One of the best things about ECAs is that they allow your child to learn something new that they may not normally have access to. This could be a new hobby, a passion or a skill such as participating in a sport, learning an instrument or honing a craft that may enrich them for years to come. ECAs also teach key skills and personality traits that can be useful throughout life. Sport participation helps to develop teamwork, overcoming adversity, improve co-ordination and enhance problem solving skills. Learning a language or an instrument requires dedication and perseverance. These skills are used beyond the classroom and are key in all aspects of life.
Extracurricular activities (ECAs) are additional activities that are not part of the prescribed curriculum and enhances the educational journey of the students who participate.
At South View, our school offers a wide variety of optional extra-curricular activities to help students discover new skills and interests. Our extensive ECA programme is delivered by our excellent SVS staff, as well highly qualified external providers to provide our children with a varied selection to choose from, including academic and creative activities, languages, performing arts, sports, wellbeing and student body options.
ECAs have a wide range of benefits and touch on many aspects of a child’s development. Here are some advantages of extra-curricular activities that demonstrate why you should encourage your child to participate in clubs outside the classroom.
Many skills that are developed through extra-curricular activities are transferrable to core academic subjects. ECAs often promote independent learning, nurture creativity and encourage critical thinking, all important components in education. There are many studies that have linked participation in extra-curricular activities to improved academic performance.
Extracurricular activities usually operate in a different format to traditional lessons, often with a ‘hands-on’ style of approach where children are engaging with each other in a less formal, more social setting. This is a fantastic opportunity for children to develop their interaction and social skills as well as build confidence to communicate in larger groups. As ECAs are optional and chosen by you, it is more likely that your child will be mixing with other likeminded children, participating in an activity that they enjoy and allowing them to develop friendships with other children that they may not normally interact with.
Extracurricular activities are important because they allow children to develop important social, practical and academic skills that will support them throughout their educational journey. They also provide a safe space where children can relax, explore and enjoy themselves away from the pressure of schoolwork or in a traditional classroom setting. ECAs improve positive mental health and wellbeing by building confidence and developing self-esteem, allowing children to succeed in something that they really enjoy.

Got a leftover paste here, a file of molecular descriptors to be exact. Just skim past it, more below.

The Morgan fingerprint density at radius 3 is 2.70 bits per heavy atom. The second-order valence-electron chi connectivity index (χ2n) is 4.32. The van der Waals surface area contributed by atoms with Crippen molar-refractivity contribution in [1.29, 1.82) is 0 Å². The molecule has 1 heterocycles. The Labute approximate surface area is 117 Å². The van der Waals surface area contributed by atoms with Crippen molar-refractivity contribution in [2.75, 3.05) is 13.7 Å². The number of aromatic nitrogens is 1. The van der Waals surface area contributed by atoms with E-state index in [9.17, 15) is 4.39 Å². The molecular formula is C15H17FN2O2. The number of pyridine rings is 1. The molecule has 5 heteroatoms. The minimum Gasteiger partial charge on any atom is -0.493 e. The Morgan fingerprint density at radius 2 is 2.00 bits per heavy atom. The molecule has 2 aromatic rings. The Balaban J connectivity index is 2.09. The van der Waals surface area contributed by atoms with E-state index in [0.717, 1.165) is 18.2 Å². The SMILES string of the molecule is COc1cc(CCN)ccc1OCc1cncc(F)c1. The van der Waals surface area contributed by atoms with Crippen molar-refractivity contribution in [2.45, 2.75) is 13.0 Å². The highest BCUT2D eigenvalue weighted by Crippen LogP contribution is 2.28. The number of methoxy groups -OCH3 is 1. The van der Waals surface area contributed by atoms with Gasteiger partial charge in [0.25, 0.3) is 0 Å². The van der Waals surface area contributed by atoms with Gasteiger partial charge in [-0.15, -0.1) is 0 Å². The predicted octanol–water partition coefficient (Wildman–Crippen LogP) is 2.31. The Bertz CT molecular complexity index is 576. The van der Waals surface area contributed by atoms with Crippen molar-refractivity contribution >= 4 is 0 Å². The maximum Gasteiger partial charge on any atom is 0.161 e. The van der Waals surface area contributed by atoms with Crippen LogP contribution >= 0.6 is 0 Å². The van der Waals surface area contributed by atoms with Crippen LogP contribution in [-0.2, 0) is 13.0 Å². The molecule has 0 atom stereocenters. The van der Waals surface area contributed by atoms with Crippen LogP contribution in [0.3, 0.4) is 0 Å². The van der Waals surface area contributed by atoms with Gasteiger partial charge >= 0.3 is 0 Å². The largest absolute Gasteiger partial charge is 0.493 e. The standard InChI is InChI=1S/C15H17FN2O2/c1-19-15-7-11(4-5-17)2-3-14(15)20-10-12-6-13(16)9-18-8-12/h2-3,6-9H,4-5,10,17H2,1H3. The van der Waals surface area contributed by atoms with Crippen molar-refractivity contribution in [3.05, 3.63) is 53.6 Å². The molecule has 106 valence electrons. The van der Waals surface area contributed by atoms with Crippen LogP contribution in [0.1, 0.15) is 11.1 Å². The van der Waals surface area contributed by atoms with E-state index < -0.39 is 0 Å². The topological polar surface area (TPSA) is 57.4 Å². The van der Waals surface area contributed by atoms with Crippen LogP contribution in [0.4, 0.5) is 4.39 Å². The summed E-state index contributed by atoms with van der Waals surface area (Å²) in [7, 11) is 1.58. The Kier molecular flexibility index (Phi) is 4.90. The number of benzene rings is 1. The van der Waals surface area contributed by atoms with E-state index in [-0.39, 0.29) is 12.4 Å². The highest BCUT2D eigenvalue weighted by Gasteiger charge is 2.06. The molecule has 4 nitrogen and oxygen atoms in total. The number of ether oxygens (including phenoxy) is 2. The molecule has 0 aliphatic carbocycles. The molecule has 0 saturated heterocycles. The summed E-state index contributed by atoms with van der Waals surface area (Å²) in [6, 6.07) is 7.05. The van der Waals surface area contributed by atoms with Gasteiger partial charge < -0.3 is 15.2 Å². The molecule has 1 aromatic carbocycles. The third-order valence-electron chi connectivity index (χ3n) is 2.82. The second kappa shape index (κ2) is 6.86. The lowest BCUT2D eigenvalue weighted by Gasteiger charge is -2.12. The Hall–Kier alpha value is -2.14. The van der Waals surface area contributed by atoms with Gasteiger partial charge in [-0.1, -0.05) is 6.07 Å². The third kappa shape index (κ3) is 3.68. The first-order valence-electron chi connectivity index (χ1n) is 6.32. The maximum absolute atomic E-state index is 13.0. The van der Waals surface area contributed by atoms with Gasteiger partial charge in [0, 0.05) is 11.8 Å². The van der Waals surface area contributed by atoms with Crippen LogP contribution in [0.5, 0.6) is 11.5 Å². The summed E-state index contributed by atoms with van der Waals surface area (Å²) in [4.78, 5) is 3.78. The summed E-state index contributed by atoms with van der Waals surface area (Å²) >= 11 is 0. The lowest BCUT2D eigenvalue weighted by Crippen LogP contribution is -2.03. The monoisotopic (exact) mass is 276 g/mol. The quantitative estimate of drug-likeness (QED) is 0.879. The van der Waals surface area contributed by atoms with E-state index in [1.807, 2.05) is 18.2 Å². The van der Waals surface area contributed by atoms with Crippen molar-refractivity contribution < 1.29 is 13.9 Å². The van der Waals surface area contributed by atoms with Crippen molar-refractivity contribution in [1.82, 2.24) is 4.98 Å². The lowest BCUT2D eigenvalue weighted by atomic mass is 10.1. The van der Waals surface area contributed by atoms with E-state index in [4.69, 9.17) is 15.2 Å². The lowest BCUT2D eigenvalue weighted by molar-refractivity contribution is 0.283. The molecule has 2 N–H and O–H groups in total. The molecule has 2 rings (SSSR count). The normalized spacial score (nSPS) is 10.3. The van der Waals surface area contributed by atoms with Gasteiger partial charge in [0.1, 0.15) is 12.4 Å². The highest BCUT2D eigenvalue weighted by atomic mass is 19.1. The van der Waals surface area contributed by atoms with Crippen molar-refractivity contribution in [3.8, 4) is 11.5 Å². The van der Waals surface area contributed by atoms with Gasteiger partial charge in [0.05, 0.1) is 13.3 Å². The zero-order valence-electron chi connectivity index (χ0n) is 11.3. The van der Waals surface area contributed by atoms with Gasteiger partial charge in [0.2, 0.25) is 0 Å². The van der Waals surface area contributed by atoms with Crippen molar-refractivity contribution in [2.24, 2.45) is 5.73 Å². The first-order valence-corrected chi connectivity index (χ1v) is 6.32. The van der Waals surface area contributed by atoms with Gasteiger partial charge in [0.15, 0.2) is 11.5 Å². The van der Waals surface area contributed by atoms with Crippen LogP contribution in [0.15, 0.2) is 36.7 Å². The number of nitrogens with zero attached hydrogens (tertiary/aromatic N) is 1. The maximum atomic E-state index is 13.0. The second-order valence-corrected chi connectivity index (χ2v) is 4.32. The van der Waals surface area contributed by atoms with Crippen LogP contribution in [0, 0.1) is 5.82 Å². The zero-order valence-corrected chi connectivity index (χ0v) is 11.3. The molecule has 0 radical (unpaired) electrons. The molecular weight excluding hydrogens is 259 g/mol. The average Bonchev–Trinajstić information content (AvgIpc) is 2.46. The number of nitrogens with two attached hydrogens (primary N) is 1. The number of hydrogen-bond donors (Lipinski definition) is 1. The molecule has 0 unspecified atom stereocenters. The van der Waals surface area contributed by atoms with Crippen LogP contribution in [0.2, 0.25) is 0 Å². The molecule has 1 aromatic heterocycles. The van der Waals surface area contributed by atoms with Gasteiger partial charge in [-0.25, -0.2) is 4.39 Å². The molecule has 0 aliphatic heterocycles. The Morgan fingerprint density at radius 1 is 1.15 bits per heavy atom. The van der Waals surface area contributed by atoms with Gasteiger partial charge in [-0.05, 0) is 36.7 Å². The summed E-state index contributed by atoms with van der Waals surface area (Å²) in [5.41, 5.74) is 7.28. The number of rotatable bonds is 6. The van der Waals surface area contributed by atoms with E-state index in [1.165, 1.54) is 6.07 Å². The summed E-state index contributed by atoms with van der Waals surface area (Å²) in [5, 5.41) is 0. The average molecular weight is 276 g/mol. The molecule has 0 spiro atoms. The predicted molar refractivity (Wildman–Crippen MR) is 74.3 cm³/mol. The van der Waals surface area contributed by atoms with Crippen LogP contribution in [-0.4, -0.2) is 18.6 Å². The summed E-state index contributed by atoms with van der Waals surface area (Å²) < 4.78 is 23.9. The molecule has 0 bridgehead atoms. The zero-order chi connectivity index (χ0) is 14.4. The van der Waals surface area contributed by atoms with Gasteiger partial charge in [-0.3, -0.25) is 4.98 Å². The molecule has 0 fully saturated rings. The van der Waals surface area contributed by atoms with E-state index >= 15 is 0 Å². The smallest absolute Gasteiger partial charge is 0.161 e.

Extracurricular activities are also a great benefit to enhance a students’ resume when it comes to applying for universities or jobs, particularly when you have represented your school in a squad or a council. Universities love to see evidence from a prospective student that they are willing to go above and beyond to develop new skills. ECAs also demonstrate that your child has varied interests and a curiosity to learn beyond the classroom. Student bodies such as student council, eco-warriors, public speaking and debate club are all excellent opportunities to demonstrate a hunger for leadership, responsibility and show enthusiasm to take on challenging subjects.
While primary school children are not yet planning for their university applications, ECAs still play a very important role in primary education. Primary school is a key developmental stage when students start to not only explore their practical skills and abilities, but also develop their confidence in social situations. Extra-curricular activities for primary school students provide opportunities to develop leadership, cooperation, and teamwork skills at an early stage, which will continue to support students throughout their higher education.